There have been no independent reports from journalists from either side, however, so it is impossible to verify the accounts. Kabul has allowed no western journalists access to fighting from its side. A half dozen journalists have been reported killed or captured in the past several months while accompanying guerrilla units.

Western diplomats and mujaheddin sources have acknowledged that the Soviet forces probably could push through the mountains into the broad Khost valley if they are willing to pour in enough manpower and take heavy losses. Once the Soviets cross the mountains, however, mujaheddin commanders reportedly have expressed confidence that they could close in behind, maintaining pressure on the units that have reached the garrison at Khost.

The Khost garrison is said to number several thousand government troops with Soviet advisers. The forces trying to break through the siege have been placed by western diplomats at about 20,000 Soviet troops as well as large numbers of government forces. Hospitals that normally handle Afghan Army casualties have been inundated in recent days and the special Soviet hospital in Kabul has been on high alert, according to western diplomats.

The town of Khost is located in a fertile valley that almost reaches the Pakistan border. During a government-sponsored visit there by western correspondents last summer, officials pointed out the remains of an Afghan aircraft they said was shot down by a Stinger missile. Residents of the town, which was very sparsely populated, said there were constant missile and mortar attacks by mujaheddin forces and many of the residents of the valley had fled. Many of the valley's fields were not being cultivated.

In addition to the heavy fighting in Paktia Province, western diplomats also have reported continuing heavy rocketing of the Kabul area in recent days as well as ground attacks on small posts on the capital's outskirts.

These actions also are unusual for this time of year and tend to confirm reports in Pakistan several weeks ago that there would be no lull in the fighting this winter.

The fighting comes against a backdrop of diplomatic maneuvering following the Washington summit meeting between President Reagan and Soviet leader Mikhail Gorbachev.

While berating the Soviets for not setting a specific date for pulling their estimated 120,000 troops out of Afghanistan, U.S. officials also are taking steps indicating that they expect new developments in the near future. Undersecretary of State Michael Armacost and key National Security Council staffer Robert Oakley are scheduled to be in Islamabad, the Pakistani capital, next week for strategy talks on how to coordinate their actions in the next round of diplomatic activity.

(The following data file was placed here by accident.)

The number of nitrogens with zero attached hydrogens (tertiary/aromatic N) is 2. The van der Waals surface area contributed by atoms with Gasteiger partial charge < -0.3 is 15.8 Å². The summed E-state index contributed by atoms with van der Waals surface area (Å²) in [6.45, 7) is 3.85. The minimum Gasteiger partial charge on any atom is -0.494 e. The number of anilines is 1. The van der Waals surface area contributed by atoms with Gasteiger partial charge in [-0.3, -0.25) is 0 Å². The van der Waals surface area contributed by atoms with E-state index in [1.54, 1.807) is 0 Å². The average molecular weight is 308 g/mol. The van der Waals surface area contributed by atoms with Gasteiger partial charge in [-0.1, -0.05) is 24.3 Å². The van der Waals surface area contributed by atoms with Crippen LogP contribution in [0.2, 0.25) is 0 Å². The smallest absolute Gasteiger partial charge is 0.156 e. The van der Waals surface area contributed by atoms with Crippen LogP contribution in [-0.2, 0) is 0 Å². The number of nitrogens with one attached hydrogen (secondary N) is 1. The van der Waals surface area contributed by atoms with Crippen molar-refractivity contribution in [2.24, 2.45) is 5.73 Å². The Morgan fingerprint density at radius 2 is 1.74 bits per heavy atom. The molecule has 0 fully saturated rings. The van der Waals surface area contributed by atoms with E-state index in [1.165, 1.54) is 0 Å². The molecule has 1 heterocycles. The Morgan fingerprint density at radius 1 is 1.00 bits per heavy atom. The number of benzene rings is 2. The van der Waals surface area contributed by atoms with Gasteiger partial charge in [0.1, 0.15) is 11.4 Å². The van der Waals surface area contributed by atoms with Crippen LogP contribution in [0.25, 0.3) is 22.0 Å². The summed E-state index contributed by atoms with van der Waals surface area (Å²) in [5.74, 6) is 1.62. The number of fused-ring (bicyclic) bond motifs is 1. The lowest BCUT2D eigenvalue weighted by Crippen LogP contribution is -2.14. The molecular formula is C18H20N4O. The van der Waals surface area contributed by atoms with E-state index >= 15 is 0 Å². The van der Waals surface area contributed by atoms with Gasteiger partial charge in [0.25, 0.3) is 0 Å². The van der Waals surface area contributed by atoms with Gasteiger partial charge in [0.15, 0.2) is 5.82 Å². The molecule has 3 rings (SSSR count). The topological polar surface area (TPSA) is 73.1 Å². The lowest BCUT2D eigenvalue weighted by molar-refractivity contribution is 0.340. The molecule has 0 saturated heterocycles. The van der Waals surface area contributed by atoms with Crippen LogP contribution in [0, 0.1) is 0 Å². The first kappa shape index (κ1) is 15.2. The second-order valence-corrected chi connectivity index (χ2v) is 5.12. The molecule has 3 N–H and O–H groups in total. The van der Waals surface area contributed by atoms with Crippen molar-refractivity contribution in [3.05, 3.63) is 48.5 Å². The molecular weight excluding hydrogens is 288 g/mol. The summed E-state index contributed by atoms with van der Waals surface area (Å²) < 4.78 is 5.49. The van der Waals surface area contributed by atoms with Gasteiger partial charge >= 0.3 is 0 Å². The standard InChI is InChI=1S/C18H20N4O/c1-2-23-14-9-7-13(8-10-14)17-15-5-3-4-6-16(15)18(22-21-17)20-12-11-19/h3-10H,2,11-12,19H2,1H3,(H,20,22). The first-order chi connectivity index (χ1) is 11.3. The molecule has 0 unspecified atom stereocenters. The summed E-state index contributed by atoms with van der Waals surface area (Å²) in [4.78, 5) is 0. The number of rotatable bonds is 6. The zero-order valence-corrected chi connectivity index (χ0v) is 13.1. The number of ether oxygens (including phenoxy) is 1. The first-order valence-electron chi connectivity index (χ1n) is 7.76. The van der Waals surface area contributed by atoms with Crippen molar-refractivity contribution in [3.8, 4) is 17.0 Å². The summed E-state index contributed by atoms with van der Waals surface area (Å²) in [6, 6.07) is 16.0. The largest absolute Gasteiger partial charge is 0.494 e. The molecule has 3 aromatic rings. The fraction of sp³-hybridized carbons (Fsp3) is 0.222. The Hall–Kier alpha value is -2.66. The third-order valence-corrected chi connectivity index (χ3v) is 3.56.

Soviet and United Nations officials have spoken of a possible February resumption of indirect talks in Geneva between the Afghan and Pakistani governments. Once those talks begin, developments could come very quickly.

Mujaheddin leaders in Peshawar have been nervous about the pace of diplomatic activity, warning that they must be included in any settlement.

While maintaining a hard line on a Soviet pullout, the rebels have made significant changes in their public position.

Mujaheddin spokesman Yunis Khalis, in a speech marking the eighth anniversary of the Soviet invasion, gave assurances that ways could be found to assure the safe withdrawal of Soviet forces and that most Afghans who had been "forced" to cooperate with the Russians could continue to stay in the country after a settlement. He said that only about 5,000-6,000 members of the communist People's Democratic Party of Afghanistan would have to leave with the Soviet forces.

This is believed to be the first time the mujaheddin have spoken publicly of such assurances and of the numbers of Afghans they would not allow to remain in the country.

In addition, Khalis spoke for the first time of an interim government, a concept that figures prominently in thinking among U.S. and Pakistani officials but had not been mentioned favorably by the mujaheddin.